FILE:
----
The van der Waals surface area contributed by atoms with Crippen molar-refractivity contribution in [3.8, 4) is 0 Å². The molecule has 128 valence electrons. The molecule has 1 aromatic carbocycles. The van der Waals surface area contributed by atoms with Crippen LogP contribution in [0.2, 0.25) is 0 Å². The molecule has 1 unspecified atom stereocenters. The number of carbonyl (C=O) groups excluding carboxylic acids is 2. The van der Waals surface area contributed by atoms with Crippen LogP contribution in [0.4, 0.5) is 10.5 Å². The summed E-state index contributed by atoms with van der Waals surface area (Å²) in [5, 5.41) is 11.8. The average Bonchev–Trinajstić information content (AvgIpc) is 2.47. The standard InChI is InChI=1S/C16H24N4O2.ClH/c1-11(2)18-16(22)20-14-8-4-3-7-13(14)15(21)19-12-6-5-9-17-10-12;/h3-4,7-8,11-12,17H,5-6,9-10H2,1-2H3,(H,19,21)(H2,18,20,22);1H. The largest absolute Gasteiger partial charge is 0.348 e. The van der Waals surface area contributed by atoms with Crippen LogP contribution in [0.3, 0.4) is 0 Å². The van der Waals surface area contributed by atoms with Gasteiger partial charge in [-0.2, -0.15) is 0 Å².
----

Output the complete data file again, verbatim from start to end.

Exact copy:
The van der Waals surface area contributed by atoms with Crippen molar-refractivity contribution in [3.8, 4) is 0 Å². The molecule has 128 valence electrons. The molecule has 1 aromatic carbocycles. The van der Waals surface area contributed by atoms with Crippen LogP contribution in [0.2, 0.25) is 0 Å². The molecule has 1 unspecified atom stereocenters. The number of carbonyl (C=O) groups excluding carboxylic acids is 2. The van der Waals surface area contributed by atoms with Crippen LogP contribution in [0.4, 0.5) is 10.5 Å². The summed E-state index contributed by atoms with van der Waals surface area (Å²) in [5, 5.41) is 11.8. The average Bonchev–Trinajstić information content (AvgIpc) is 2.47. The standard InChI is InChI=1S/C16H24N4O2.ClH/c1-11(2)18-16(22)20-14-8-4-3-7-13(14)15(21)19-12-6-5-9-17-10-12;/h3-4,7-8,11-12,17H,5-6,9-10H2,1-2H3,(H,19,21)(H2,18,20,22);1H. The largest absolute Gasteiger partial charge is 0.348 e. The van der Waals surface area contributed by atoms with Crippen LogP contribution in [0.3, 0.4) is 0 Å². The van der Waals surface area contributed by atoms with Gasteiger partial charge in [-0.2, -0.15) is 0 Å².